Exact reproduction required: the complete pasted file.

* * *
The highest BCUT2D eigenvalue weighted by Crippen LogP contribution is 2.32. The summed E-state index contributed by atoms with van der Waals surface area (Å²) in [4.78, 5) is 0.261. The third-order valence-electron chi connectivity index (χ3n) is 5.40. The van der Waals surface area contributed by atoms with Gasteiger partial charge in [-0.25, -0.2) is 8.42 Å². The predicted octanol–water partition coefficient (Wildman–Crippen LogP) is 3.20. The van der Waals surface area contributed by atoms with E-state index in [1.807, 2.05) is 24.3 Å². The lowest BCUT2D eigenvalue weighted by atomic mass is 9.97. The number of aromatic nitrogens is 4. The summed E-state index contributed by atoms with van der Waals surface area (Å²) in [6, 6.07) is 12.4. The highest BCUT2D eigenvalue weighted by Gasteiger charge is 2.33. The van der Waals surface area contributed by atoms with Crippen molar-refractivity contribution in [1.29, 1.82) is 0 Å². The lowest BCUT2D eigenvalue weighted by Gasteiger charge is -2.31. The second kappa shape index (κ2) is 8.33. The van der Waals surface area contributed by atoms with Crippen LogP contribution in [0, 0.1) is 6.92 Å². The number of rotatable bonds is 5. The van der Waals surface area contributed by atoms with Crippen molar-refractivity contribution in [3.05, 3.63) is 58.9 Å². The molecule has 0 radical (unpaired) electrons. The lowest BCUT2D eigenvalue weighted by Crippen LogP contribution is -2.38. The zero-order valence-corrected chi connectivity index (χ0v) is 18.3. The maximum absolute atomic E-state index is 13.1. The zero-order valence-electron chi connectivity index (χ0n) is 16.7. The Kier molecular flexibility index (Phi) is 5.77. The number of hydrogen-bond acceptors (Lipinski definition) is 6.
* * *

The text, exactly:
The highest BCUT2D eigenvalue weighted by Crippen LogP contribution is 2.32. The summed E-state index contributed by atoms with van der Waals surface area (Å²) in [4.78, 5) is 0.261. The third-order valence-electron chi connectivity index (χ3n) is 5.40. The van der Waals surface area contributed by atoms with Gasteiger partial charge in [-0.25, -0.2) is 8.42 Å². The predicted octanol–water partition coefficient (Wildman–Crippen LogP) is 3.20. The van der Waals surface area contributed by atoms with E-state index in [1.807, 2.05) is 24.3 Å². The lowest BCUT2D eigenvalue weighted by atomic mass is 9.97. The number of aromatic nitrogens is 4. The summed E-state index contributed by atoms with van der Waals surface area (Å²) in [6, 6.07) is 12.4. The highest BCUT2D eigenvalue weighted by Gasteiger charge is 2.33. The van der Waals surface area contributed by atoms with Crippen molar-refractivity contribution in [1.29, 1.82) is 0 Å². The lowest BCUT2D eigenvalue weighted by Gasteiger charge is -2.31. The second kappa shape index (κ2) is 8.33. The van der Waals surface area contributed by atoms with Crippen LogP contribution in [0, 0.1) is 6.92 Å². The number of rotatable bonds is 5. The van der Waals surface area contributed by atoms with Crippen molar-refractivity contribution in [3.05, 3.63) is 58.9 Å². The molecule has 0 radical (unpaired) electrons. The lowest BCUT2D eigenvalue weighted by Crippen LogP contribution is -2.38. The zero-order valence-corrected chi connectivity index (χ0v) is 18.3. The maximum absolute atomic E-state index is 13.1. The zero-order valence-electron chi connectivity index (χ0n) is 16.7. The Kier molecular flexibility index (Phi) is 5.77. The number of hydrogen-bond acceptors (Lipinski definition) is 6.